Oh yes, this ain’t your grandfather’s cannibalism. So who where last night’s drink on, and are Zina and Dragica next for the brain drain? Not if Zina has a damned thing to say about it, taking out Vintlr with a vengeance when he returns in an attempt to force himself on the two women. Now it’s a horrible game of cat-and-mouse as the two navigate the winding tunnels and old rooms of the crumbling structure the twisted brewers call home. It’s only a matter of time before Francl discovers that the two have escaped and is hot on their trail, and he has the advantage of knowing every inch of these tunnels and the surrounding hills. Will Zina and Dragica escape or will they become the next toast of the town?
Favored Ability: CHA. This movie is dark, ugly, rusted, moldy, and that couldn’t make for a prettier horror setting!
Rating: 4/5 (Above Average) [+2 Creepy Complexions, +1 Sinister Settings, +1 Implements of Destruction]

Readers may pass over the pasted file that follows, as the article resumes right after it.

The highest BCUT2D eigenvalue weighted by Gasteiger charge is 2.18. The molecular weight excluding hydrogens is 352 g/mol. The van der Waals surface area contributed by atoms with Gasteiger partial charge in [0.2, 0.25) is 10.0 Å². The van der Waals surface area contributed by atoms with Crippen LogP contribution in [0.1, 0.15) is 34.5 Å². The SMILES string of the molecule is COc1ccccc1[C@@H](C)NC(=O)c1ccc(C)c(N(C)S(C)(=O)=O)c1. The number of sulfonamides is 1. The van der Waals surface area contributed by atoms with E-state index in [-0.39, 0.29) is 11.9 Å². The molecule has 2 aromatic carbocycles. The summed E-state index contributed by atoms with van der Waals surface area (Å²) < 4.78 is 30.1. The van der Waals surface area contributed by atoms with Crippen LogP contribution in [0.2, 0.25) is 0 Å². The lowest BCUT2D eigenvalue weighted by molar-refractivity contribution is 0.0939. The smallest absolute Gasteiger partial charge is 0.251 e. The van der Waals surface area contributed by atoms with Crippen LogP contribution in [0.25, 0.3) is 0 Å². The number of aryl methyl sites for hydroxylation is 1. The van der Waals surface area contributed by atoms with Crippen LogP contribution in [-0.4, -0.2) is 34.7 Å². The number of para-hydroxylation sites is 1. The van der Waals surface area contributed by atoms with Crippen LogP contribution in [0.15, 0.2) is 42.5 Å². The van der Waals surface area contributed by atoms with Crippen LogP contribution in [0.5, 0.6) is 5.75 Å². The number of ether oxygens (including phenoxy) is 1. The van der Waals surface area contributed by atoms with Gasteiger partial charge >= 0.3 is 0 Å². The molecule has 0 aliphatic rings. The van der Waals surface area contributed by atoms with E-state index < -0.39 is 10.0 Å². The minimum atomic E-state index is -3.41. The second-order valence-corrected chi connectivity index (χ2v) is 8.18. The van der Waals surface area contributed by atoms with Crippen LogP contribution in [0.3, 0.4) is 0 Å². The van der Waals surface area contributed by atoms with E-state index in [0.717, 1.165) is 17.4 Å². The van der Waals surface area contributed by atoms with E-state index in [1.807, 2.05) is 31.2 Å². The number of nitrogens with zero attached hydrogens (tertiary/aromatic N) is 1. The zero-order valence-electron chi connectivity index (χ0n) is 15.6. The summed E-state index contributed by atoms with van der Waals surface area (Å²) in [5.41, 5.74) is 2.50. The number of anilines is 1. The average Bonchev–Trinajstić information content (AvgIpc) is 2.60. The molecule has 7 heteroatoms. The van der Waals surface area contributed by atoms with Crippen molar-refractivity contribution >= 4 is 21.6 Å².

The story may follow Zina and the others but this is truly Lotos Sparovec’s movie. His hulking build, booming voice, and deep reverberating breathing more akin to the snuffle of a bear give Francl a.k.a “Raisin-Face” a screen presents that overshadows everything else, even when he’s not actually in frame. Combine that with the particular use for his victims and the crumbling system of tunnels, houses, and rock faces, and you might just be looking at a new Cult Killer.
I’ve also seen quite a few horror movies of this breed wherein the victims are either eaten or turned into meat and sold, as happened in Lunch Meat, but this is the first one that I’ve seen where those unlucky enough to venture into the hills are turned into spirits of the potable kind. A very interesting spin on an established trope, that is. Here’s to your he- oh right, never mind. Cheers!